Colonization, growth, and clonal morphology differ with genotype and are influenced by elevation. Local adaptation of Spartina alterniflora to environmental conditions may lead to dominance by different suites of genotypes in different locations within a marsh. In a constructed marsh, we found reduced colonization in terms of density of clones with increasing distance from edge in a 200-ha mudflat created in 1996; however, growth in diameter was not different among three 100-m-long zones that differed in distance from site edge. Distance from edge was confounded by elevation in this comparison of natural colonization. The rate of clonal expansion in diameter was 3.1 m/yr, and clonal growth was linear over the 28 mo of the study. The area dominated by S. alterniflora in the three distance zones increased concomitantly with clonal growth. However, the lower initial clonal densities and colonization by other plant species resulted in reduced overall dominance by S. alterniflora in the two more-interior locations. Seedling recruitment was an important component of S. alterniflora colonization at all elevations and distances from edge two years after site creation. Seedlings were spatially very patchy and tended to occur near clones that probably produced them. A field experiment revealed that S. alterniflora height and total stem length varied with genotype, while stem density and flowering stem density did not. Differences between edge and center of clonal patches also occurred for some response variables, and there were also significant interactions with genotype. Differences between edge and center are interpreted as differences in clone morphology. Elevation differences over distances of a few meters influenced total stem length and flowering stem density but not other response variables. Clones that were larger in diameter also tended to have greater stem heights and total stem lengths. A number of plant morphological measures were found to vary significantly among the five genotypes and had broad-sense heritabilities ranging up to 0.71. These results indicate that S. alterniflora populations developing on new substrata colonize broadly, but growth and reproduction vary with genotype and are influenced by changes in elevation (range: 11.8 cm), and probably other environmental factors, over relatively small distances. Differences in growth and clone morphology of different genets, and the frequent occurrence of seedlings throughout the site, underscore the importance of genetic variability in natural and created populations.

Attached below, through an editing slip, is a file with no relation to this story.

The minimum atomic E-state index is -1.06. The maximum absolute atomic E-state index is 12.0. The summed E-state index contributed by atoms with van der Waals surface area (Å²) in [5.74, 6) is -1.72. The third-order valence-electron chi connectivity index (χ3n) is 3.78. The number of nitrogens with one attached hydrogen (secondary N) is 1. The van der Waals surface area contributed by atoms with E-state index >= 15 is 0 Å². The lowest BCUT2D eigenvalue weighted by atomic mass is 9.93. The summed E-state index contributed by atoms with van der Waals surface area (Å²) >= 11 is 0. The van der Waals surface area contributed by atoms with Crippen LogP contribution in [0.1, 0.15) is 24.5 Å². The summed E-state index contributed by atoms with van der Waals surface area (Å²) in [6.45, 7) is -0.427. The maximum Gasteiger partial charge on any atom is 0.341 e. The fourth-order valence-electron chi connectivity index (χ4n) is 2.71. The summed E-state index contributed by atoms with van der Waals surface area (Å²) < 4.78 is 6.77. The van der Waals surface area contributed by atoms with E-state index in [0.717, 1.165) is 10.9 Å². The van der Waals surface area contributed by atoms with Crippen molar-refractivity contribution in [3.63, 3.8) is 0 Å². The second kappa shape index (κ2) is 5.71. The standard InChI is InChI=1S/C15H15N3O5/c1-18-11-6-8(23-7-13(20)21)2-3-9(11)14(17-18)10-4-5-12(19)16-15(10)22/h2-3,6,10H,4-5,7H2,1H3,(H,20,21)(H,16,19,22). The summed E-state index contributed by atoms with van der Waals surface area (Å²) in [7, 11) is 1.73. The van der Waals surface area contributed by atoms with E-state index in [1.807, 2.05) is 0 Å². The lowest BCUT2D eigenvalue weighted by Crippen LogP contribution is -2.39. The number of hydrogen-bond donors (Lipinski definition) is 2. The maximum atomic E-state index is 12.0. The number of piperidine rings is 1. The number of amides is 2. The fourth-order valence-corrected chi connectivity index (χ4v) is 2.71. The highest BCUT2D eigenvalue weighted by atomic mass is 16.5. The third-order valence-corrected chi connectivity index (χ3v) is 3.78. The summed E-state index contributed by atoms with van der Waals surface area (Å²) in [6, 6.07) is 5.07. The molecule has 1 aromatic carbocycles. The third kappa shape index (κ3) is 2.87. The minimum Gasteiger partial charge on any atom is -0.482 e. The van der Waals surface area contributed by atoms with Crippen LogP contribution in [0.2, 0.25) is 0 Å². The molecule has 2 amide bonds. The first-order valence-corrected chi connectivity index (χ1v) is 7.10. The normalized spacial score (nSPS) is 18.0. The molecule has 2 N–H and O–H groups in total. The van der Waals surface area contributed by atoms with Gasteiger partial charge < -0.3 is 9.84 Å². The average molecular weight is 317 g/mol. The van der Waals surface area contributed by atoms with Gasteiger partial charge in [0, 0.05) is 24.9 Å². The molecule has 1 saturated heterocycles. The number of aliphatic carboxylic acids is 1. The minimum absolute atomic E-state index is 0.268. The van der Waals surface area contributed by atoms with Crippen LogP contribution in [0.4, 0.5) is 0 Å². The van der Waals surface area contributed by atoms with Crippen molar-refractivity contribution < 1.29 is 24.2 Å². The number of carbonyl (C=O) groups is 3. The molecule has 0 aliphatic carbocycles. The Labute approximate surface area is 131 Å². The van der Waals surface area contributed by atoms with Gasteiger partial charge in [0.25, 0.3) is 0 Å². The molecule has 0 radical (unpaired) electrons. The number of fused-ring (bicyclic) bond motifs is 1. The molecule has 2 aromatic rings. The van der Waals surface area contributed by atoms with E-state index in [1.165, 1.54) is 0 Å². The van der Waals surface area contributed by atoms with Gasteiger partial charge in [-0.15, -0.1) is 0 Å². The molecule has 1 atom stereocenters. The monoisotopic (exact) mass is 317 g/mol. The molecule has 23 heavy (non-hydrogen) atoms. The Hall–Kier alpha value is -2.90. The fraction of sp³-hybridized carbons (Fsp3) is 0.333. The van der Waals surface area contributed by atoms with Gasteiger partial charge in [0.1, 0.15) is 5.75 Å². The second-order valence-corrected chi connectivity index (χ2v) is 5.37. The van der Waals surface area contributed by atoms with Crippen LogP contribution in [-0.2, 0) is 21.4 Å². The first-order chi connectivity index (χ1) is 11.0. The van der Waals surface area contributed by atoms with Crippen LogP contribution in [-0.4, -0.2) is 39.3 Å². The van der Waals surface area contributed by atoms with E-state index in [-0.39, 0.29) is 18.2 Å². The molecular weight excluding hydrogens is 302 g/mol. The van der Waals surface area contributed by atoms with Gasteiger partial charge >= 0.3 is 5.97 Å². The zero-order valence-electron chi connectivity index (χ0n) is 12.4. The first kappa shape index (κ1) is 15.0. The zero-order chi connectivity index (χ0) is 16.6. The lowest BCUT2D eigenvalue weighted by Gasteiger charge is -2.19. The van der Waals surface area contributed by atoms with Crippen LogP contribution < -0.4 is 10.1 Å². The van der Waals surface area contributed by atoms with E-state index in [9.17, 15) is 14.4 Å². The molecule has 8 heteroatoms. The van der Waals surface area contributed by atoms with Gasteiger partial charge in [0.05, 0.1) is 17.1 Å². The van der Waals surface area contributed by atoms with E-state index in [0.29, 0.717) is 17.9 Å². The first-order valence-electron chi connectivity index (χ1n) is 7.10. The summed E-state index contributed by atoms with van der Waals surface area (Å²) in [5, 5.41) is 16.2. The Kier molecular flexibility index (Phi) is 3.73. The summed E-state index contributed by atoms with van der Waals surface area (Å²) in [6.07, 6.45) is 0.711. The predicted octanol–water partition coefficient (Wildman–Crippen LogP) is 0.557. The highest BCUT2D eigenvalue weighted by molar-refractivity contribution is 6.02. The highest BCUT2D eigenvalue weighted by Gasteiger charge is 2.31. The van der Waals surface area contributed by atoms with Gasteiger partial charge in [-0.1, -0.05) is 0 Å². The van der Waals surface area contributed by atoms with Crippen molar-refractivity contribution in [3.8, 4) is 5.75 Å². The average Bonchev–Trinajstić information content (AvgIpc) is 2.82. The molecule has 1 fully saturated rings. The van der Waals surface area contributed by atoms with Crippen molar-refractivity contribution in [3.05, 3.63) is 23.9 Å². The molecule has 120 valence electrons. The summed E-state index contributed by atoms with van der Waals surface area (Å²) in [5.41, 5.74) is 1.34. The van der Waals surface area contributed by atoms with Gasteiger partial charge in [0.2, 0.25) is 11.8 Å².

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Genotype and elevation influence Spartina alterniflora colonization and growth in a created salt marsh